Entrepreneurship: Funding your business (III) - By: Musbahu El Yakub | Dailytrust

Entrepreneurship: Funding your business (III)

In the last two weeks, we covered the uses to which funds are put in a business and the major types of finances for a business. Today we shall take up sources of funds for your business, which, for our purposes here, can simply be classified into two, viz; Informal and Formal.

Informal sources: These are sources of funds at which not much rigorous review of your business proposition or financing request is conducted. Usually, such sources tend to just be compassionate and even indulgent about the support they are providing to the entrepreneur as a person. Informal sources provide the entrepreneur with loans at concessionary or no interest at all as well as outright equity investment without much expectations, demands, conditions or even a legal intent. Other than the entrepreneur themselves, other informal sources of loans and investments are friends, family, professional colleagues, crowdfunding, etc.

Informal sources are very good at helping to kick-start your business as they, usually, can provide funds timely and without preconditions. Similarly, informal sources can help finance limited expansion and growth of a budding business. Little documentation, if any, is done when funds are made available from these sources.

Inherent in the advantages of informal loans and investments are also its disadvantages. First, informal sources usually do not have much discretionary loanable and/or investible funds to meet large financing requirements of the entrepreneur. Secondly, the business is not subject to dispassionate reviews that can help strengthen it and eliminate or minimise avoidable wastages. Even worse than all that, if the entrepreneur does not do the right things in running the business very well and paying back the loans/recouping the investments, key life relationships can be strained.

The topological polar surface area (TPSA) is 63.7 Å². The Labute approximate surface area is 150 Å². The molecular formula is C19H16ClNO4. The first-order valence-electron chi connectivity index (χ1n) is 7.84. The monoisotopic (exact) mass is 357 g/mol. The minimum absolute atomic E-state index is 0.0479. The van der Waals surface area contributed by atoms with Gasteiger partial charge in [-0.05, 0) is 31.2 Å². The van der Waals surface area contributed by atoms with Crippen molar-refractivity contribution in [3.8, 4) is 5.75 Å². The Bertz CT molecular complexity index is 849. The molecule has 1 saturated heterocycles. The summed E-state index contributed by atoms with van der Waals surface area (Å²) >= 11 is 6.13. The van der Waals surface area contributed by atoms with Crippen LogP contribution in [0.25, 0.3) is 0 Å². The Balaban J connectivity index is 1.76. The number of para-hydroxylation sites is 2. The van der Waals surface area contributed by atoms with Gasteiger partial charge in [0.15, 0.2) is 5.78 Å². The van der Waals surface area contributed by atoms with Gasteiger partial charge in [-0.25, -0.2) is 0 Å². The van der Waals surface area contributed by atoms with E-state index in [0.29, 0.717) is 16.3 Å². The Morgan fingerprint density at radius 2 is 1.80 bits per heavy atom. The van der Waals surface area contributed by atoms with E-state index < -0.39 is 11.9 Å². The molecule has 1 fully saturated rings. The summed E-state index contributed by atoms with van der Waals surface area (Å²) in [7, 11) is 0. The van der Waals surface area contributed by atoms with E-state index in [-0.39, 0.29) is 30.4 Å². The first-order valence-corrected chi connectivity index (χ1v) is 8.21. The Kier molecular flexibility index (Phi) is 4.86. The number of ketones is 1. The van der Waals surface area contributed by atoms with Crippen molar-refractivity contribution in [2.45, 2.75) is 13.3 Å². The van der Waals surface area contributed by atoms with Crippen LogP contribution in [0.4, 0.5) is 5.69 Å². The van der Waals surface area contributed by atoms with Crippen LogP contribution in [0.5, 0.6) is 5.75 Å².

To make a success of funding from informal sources, the entrepreneur should commit reasonable and verifiable personal resources to the business to demonstrate their confidence in the proposition. The entrepreneur should also understand and respect that people are trusting them with their life savings and investments, which must not be taken lightly. Consequently, the entrepreneur should be diligent and forthright not just in doing their best but in also providing regular details to the creditors and investors. Equally importantly, documentation should be done properly and in necessary details to keep records of terms, agreements and any expected performances.

Formal sources: This refers to those sources of funds at which your business proposition and your funds requisition are subjected to thorough reviews, analysis, tests and processing for ultimate approval or rejection. Furthermore, formal sources will, rightly, always and unambiguously seek to create a legal relationship with the entrepreneur and the business. But while informal sources usually have limits to the amounts they can loan to or invest in, formal sources are literally a boundless barn of financial resources.